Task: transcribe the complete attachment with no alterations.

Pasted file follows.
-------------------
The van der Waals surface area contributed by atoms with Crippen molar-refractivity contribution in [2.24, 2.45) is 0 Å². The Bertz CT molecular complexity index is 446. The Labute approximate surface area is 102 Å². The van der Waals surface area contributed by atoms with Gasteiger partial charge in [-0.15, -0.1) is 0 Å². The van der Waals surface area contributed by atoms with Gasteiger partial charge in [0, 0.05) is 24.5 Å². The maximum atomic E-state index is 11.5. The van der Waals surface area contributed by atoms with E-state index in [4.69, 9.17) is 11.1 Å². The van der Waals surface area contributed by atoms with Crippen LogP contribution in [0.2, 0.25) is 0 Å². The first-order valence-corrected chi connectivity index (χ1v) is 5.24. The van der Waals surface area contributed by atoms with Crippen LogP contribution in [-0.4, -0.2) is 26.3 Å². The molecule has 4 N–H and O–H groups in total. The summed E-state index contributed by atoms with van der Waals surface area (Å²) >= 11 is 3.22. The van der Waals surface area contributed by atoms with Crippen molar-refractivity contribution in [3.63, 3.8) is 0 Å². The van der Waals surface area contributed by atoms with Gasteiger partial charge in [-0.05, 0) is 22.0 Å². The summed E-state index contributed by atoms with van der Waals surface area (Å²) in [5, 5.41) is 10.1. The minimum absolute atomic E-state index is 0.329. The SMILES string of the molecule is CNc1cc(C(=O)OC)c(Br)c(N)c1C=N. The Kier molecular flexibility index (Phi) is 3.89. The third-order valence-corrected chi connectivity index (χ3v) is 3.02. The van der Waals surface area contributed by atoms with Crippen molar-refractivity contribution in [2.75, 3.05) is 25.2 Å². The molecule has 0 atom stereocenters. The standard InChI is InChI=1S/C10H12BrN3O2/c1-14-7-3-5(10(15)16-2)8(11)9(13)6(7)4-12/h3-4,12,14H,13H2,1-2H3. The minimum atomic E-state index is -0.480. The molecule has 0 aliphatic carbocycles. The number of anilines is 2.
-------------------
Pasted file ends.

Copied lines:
The van der Waals surface area contributed by atoms with Crippen molar-refractivity contribution in [2.24, 2.45) is 0 Å². The Bertz CT molecular complexity index is 446. The Labute approximate surface area is 102 Å². The van der Waals surface area contributed by atoms with Gasteiger partial charge in [-0.15, -0.1) is 0 Å². The van der Waals surface area contributed by atoms with Gasteiger partial charge in [0, 0.05) is 24.5 Å². The maximum atomic E-state index is 11.5. The van der Waals surface area contributed by atoms with E-state index in [4.69, 9.17) is 11.1 Å². The van der Waals surface area contributed by atoms with Crippen LogP contribution in [0.2, 0.25) is 0 Å². The first-order valence-corrected chi connectivity index (χ1v) is 5.24. The van der Waals surface area contributed by atoms with Crippen LogP contribution in [-0.4, -0.2) is 26.3 Å². The molecule has 4 N–H and O–H groups in total. The summed E-state index contributed by atoms with van der Waals surface area (Å²) >= 11 is 3.22. The van der Waals surface area contributed by atoms with Crippen molar-refractivity contribution in [3.63, 3.8) is 0 Å². The van der Waals surface area contributed by atoms with Gasteiger partial charge in [-0.05, 0) is 22.0 Å². The summed E-state index contributed by atoms with van der Waals surface area (Å²) in [5, 5.41) is 10.1. The minimum absolute atomic E-state index is 0.329. The SMILES string of the molecule is CNc1cc(C(=O)OC)c(Br)c(N)c1C=N. The Kier molecular flexibility index (Phi) is 3.89. The third-order valence-corrected chi connectivity index (χ3v) is 3.02. The van der Waals surface area contributed by atoms with Crippen molar-refractivity contribution in [2.75, 3.05) is 25.2 Å². The molecule has 0 atom stereocenters. The standard InChI is InChI=1S/C10H12BrN3O2/c1-14-7-3-5(10(15)16-2)8(11)9(13)6(7)4-12/h3-4,12,14H,13H2,1-2H3. The minimum atomic E-state index is -0.480. The molecule has 0 aliphatic carbocycles. The number of anilines is 2.